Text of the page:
Military, a former representative of the far-right Alternative for Germany (AfD) group, a Russian citizen or a German prince. They are some of the 25 people arrested this Wednesday in Germany for, allegedly, cook a coup in the country. They were willing to shed blood to accomplish their mission: seize power and establish a new regime under the leadership of their leader, Prince Heinrich XIII of Reuss. The participants had ties to the ultra-Reichsbürger (Citizens of the Reich) group, the organization that does not recognize German institutions or the post-World War II Federal Republic. It is estimated that some 20,000 people in Germany sympathize with these fables. But the Prosecutor’s Office already points to the clear influence of an external factor: the far-right conspiracy group QAnon.
What is QAnon?
The most influential movement at the moment on conspiracy theories was born in 2017 under the idea that global elites are involved in satanic rites with children. And only Donald Trump can save them. Its great culmination was the assault on the Capitol on January 6, 2021. His followers believe and spread theories like John. F. Kennedy Jr. is not dead and is a supporter of Trump, that Hillary Clinton will be taken to Guantanamo when she arrives at her climax event “The Storm” or that the Democrats have set up a network of child trafficking in a Washington pizzeria.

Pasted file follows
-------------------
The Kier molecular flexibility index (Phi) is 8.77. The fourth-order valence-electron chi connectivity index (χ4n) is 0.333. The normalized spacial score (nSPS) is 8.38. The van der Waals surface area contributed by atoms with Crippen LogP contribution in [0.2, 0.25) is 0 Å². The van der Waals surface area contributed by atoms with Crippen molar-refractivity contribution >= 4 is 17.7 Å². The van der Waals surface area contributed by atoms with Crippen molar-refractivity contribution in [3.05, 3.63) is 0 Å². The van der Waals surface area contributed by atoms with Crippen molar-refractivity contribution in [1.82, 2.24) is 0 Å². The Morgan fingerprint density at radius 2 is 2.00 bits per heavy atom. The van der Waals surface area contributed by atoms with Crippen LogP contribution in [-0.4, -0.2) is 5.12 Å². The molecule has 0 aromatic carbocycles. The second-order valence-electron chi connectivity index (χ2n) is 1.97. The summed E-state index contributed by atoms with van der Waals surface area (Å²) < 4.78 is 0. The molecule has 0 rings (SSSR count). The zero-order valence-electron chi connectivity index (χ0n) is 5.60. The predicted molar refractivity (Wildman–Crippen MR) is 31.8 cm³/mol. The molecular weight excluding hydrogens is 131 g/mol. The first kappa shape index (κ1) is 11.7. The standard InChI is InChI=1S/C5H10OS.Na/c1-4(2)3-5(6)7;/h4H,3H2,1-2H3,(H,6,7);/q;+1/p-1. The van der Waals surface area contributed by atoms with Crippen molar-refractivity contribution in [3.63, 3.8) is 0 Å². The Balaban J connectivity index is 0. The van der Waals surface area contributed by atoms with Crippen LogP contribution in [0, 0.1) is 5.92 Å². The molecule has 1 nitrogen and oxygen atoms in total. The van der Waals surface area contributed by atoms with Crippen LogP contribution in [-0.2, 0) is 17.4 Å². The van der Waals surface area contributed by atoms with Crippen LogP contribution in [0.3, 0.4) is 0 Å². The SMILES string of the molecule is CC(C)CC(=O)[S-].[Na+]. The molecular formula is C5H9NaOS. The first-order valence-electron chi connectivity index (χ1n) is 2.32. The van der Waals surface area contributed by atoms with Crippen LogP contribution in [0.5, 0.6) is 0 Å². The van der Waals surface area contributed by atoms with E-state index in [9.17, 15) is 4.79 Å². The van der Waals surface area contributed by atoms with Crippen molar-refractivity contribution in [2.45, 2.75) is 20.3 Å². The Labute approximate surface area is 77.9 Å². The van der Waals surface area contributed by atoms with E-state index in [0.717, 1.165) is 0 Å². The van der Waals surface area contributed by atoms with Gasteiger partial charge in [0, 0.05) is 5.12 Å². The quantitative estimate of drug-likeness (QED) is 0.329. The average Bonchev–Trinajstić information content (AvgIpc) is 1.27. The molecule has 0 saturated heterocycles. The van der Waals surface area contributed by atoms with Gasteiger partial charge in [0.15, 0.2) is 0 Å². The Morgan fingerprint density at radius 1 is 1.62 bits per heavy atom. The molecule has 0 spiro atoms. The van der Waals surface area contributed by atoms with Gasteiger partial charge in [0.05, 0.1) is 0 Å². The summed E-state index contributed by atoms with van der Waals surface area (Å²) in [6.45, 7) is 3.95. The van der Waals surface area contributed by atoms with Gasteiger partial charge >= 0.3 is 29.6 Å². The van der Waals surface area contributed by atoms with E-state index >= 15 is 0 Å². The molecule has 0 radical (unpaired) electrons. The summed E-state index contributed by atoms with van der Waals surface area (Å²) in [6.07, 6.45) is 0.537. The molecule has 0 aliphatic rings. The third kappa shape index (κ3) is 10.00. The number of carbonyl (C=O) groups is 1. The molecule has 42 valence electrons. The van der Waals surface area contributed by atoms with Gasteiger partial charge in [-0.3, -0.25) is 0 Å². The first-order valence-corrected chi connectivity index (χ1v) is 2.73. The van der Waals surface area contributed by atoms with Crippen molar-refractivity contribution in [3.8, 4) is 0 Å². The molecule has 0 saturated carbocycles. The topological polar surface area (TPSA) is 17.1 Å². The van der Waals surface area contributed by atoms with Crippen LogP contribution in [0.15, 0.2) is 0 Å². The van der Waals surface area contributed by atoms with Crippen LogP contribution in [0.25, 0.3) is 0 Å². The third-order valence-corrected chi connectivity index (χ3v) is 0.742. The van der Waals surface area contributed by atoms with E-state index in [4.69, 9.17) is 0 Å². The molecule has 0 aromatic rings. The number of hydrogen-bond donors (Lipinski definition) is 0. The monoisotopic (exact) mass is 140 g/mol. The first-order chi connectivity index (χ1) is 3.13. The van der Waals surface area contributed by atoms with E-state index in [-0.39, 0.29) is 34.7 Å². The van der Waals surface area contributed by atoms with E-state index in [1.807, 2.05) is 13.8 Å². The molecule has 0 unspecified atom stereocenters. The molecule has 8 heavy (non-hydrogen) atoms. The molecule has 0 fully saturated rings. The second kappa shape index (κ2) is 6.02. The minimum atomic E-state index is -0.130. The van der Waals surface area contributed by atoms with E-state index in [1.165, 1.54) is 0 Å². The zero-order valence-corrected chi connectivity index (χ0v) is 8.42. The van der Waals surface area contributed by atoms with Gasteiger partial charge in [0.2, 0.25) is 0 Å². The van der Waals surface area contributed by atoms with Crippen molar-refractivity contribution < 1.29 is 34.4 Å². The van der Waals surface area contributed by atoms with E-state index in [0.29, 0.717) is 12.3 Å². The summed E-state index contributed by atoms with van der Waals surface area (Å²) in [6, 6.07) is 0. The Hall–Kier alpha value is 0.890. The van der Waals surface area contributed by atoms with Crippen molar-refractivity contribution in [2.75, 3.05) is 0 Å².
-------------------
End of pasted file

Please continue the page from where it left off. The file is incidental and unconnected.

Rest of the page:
What began as a virtual and residual movement limited to the United States saw in the coronavirus pandemic its great catalyst to spread fear, uncertainty, and conspiracy theories. Thus began to extend its tentacles beyond the North American borders towards Europe. The confinement measures, the result of the coronavirus pandemic, were replicated on the European streets by thousands of deniers who claimed that they were nothing more than an excuse for governments to limit freedoms. Many of them already knew of the existence of Q, the head behind the encrypted messages that the movement circulates.
QAnon in Germany
The first lashes of the health crisis were running when the popular chef Attila Hildmann turned to YouTube to find out about some military maneuvers that NATO was going to carry out in Germany. According to the New York Timeswhat he found was a cascade of clips sponsored by Q -as the QAnon movement is known- warning that they were dealing with covert operations and orchestrated by Donald Trump to liberate the Germans from the government of Angela Merkel. It was the first time he encountered this group. And she liked it.
Almost three years later, an operation in which 3,000 agents participated has dismantled a far-right plan to attack the Bundestag (German Parliament). “Democracy has defended itself: an anti-terrorist operation has just taken place. The Attorney General is investigating an alleged terrorist network of the Citizens of the Reich movement. It is believed that they were planning an armed attack against constitutional institutions,” the minister pointed out bluntly. of German Justice Marco Buschmann on Wednesday morning.